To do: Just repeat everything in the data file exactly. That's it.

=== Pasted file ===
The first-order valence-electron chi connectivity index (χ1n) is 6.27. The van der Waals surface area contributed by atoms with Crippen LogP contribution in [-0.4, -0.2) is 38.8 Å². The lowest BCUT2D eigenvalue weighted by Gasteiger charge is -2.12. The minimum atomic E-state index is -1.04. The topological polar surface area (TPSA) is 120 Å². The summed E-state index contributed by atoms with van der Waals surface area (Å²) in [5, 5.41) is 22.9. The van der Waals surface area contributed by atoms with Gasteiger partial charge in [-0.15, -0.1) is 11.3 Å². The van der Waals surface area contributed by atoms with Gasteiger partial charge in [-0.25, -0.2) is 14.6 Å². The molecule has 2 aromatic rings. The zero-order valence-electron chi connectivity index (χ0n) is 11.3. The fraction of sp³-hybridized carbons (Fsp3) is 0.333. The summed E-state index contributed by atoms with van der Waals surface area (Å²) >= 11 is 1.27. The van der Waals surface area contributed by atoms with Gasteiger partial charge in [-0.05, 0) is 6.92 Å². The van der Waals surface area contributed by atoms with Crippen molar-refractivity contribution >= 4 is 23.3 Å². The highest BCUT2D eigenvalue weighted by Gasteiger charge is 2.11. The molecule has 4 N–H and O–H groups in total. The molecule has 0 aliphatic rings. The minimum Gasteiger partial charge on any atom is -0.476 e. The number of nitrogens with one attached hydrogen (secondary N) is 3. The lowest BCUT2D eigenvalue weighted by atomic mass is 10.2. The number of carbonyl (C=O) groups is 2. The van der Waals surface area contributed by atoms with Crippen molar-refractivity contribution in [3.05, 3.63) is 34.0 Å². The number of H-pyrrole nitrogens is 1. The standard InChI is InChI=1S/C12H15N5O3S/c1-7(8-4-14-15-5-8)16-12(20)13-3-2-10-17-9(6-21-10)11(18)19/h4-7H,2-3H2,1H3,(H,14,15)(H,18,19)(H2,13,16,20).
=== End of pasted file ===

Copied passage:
The first-order valence-electron chi connectivity index (χ1n) is 6.27. The van der Waals surface area contributed by atoms with Crippen LogP contribution in [-0.4, -0.2) is 38.8 Å². The lowest BCUT2D eigenvalue weighted by Gasteiger charge is -2.12. The minimum atomic E-state index is -1.04. The topological polar surface area (TPSA) is 120 Å². The summed E-state index contributed by atoms with van der Waals surface area (Å²) in [5, 5.41) is 22.9. The van der Waals surface area contributed by atoms with Gasteiger partial charge in [-0.15, -0.1) is 11.3 Å². The van der Waals surface area contributed by atoms with Gasteiger partial charge in [-0.25, -0.2) is 14.6 Å². The molecule has 2 aromatic rings. The zero-order valence-electron chi connectivity index (χ0n) is 11.3. The fraction of sp³-hybridized carbons (Fsp3) is 0.333. The summed E-state index contributed by atoms with van der Waals surface area (Å²) >= 11 is 1.27. The van der Waals surface area contributed by atoms with Gasteiger partial charge in [-0.05, 0) is 6.92 Å². The van der Waals surface area contributed by atoms with Crippen molar-refractivity contribution >= 4 is 23.3 Å². The highest BCUT2D eigenvalue weighted by Gasteiger charge is 2.11. The molecule has 4 N–H and O–H groups in total. The molecule has 0 aliphatic rings. The minimum Gasteiger partial charge on any atom is -0.476 e. The number of nitrogens with one attached hydrogen (secondary N) is 3. The lowest BCUT2D eigenvalue weighted by atomic mass is 10.2. The number of carbonyl (C=O) groups is 2. The van der Waals surface area contributed by atoms with Crippen molar-refractivity contribution in [3.05, 3.63) is 34.0 Å². The number of H-pyrrole nitrogens is 1. The standard InChI is InChI=1S/C12H15N5O3S/c1-7(8-4-14-15-5-8)16-12(20)13-3-2-10-17-9(6-21-10)11(18)19/h4-7H,2-3H2,1H3,(H,14,15)(H,18,19)(H2,13,16,20).